Preparing Zookeeper for SolrCloud 7.7.
18 April 2019
One of the key ingredients to get SolrCloud working is setting up Zookeeper. The Solr website has a good article on preparing Zookeeper for SolrCloud. I had done this a few years ago, for Solr 4. Found myself a little disoriented when I came back, to do the same, for Solr 7.7. Reading the link above is recommended if you are not familiar with Zookeeper. I will be using cluster and ensemble interchangeable. As well as server and node.
First lets define our cluster/ensemble. We’ll make it a simple cluster of three nodes.
Deployment will consist of placing Zookeeper server in /your/directory/path/zookeeper. Then we make and deploy the same zoo.cfg file to all the servers/nodes. This is followed by creating a myid file which is different on all the nodes. This is a basic setup and doesn’t include security and monitoring. Download the latest Zookeeper and extract it to a location where you can browse and add/change files.
The first step is to create our zoo.cfg file that will be deployed to all the servers/nodes. You can set a custom client port. In this example I have set it to the default which is 2181. If you do set a differenct port number see Zookeeper: Useful Command Line
# The number of milliseconds of each tick tickTime=2000 = The number of ticks that the initial = synchronization phase can take initLimit=10 = The number of ticks that can pass between = sending a request and getting an acknowledgement syncLimit=2 = the directory where the snapshot is stored. = dataDir=/opt/zookeeper/data = NOTE: Solr defaults the dataDir to <solrHome>/zoo_data dataDir=/your/directory/path/zookeeper/data = the port at which the clients will connect clientPort=2181 = NOTE: Solr sets this based on zkRun / zkHost params server.1=192.168.0.1:2888:3888 server.2=192.168.0.2:2888:3888 server.3=192.168.0.3:2888:3888 = Remove old stuff autopurge.snapRetainCount=3 autopurge.purgeInterval=1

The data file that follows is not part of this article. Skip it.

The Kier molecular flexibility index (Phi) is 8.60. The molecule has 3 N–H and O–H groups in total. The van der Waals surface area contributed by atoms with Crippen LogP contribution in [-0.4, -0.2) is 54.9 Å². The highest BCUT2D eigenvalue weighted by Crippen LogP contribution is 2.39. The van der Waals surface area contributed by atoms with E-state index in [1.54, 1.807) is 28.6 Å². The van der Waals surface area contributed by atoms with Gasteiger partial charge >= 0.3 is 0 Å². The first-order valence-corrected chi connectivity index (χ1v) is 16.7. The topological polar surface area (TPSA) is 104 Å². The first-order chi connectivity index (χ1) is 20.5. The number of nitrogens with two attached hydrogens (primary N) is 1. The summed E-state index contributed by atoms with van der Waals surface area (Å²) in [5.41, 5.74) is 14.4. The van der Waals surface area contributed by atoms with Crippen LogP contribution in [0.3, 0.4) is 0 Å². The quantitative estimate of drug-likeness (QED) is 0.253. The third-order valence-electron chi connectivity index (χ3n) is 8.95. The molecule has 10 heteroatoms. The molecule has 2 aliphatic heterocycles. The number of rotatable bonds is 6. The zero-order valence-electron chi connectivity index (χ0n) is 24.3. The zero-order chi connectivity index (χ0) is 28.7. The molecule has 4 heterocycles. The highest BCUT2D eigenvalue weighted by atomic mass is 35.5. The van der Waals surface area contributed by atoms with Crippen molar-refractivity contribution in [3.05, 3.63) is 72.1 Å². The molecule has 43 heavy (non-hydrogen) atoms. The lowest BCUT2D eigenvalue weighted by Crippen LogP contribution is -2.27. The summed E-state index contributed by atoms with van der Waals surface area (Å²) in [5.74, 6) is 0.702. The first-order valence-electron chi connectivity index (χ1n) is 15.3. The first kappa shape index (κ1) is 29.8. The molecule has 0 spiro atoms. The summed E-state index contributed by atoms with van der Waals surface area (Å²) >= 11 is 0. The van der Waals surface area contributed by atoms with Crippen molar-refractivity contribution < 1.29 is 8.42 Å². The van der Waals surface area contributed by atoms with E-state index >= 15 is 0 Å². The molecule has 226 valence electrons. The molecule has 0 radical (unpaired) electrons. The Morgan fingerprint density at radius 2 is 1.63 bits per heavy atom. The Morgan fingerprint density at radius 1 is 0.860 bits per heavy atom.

Now we create our myid file. This contains a number that corresponds to the server entries in the zoo.cfg. So the myid file for 192.168.0.1 will contain "1" and 192.168.0.3 myid file will contain "3".
As part of a deploy script I found the following Linux command lines useful for automatically creating the myid files on the servers. This would need to be run on the target servers.
cat /apps01/zookeeper/conf/zoo.cfg | grep $(hostname -i) | cut -d'=' -f 1 | cut -d'.' -f 2 > /your/directory/path/zookeeper/data/myid